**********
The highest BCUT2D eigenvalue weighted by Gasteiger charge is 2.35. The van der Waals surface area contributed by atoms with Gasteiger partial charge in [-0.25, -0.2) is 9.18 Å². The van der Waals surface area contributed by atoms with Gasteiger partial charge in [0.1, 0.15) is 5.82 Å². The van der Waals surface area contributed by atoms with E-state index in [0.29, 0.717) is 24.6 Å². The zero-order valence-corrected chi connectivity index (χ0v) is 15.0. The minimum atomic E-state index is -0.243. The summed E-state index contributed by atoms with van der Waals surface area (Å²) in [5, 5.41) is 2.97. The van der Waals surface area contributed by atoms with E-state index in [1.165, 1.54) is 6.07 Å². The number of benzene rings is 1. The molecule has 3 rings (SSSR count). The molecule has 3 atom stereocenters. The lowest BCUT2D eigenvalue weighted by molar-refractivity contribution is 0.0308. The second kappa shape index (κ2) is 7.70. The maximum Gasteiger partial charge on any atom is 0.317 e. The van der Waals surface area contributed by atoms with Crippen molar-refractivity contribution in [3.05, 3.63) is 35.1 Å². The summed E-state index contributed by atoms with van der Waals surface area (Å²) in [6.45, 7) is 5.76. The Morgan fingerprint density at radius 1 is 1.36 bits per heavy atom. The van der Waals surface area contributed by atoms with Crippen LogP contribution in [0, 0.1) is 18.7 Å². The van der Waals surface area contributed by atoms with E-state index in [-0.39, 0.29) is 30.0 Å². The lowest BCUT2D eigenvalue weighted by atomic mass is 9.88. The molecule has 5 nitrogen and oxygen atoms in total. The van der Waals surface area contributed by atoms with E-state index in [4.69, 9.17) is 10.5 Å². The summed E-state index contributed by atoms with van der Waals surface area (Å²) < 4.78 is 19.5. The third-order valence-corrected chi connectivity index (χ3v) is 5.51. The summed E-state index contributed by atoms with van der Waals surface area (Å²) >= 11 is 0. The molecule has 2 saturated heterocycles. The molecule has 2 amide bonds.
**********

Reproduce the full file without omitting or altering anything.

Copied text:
The highest BCUT2D eigenvalue weighted by Gasteiger charge is 2.35. The van der Waals surface area contributed by atoms with Gasteiger partial charge in [-0.25, -0.2) is 9.18 Å². The van der Waals surface area contributed by atoms with Gasteiger partial charge in [0.1, 0.15) is 5.82 Å². The van der Waals surface area contributed by atoms with E-state index in [0.29, 0.717) is 24.6 Å². The zero-order valence-corrected chi connectivity index (χ0v) is 15.0. The minimum atomic E-state index is -0.243. The summed E-state index contributed by atoms with van der Waals surface area (Å²) in [5, 5.41) is 2.97. The van der Waals surface area contributed by atoms with E-state index in [1.165, 1.54) is 6.07 Å². The number of benzene rings is 1. The molecule has 3 rings (SSSR count). The molecule has 3 atom stereocenters. The lowest BCUT2D eigenvalue weighted by molar-refractivity contribution is 0.0308. The second kappa shape index (κ2) is 7.70. The maximum Gasteiger partial charge on any atom is 0.317 e. The van der Waals surface area contributed by atoms with Crippen molar-refractivity contribution in [3.05, 3.63) is 35.1 Å². The summed E-state index contributed by atoms with van der Waals surface area (Å²) in [6.45, 7) is 5.76. The Morgan fingerprint density at radius 1 is 1.36 bits per heavy atom. The van der Waals surface area contributed by atoms with Crippen LogP contribution in [0, 0.1) is 18.7 Å². The van der Waals surface area contributed by atoms with E-state index in [-0.39, 0.29) is 30.0 Å². The lowest BCUT2D eigenvalue weighted by atomic mass is 9.88. The molecule has 5 nitrogen and oxygen atoms in total. The van der Waals surface area contributed by atoms with E-state index in [4.69, 9.17) is 10.5 Å². The summed E-state index contributed by atoms with van der Waals surface area (Å²) < 4.78 is 19.5. The third-order valence-corrected chi connectivity index (χ3v) is 5.51. The summed E-state index contributed by atoms with van der Waals surface area (Å²) >= 11 is 0. The molecule has 2 saturated heterocycles. The molecule has 2 amide bonds.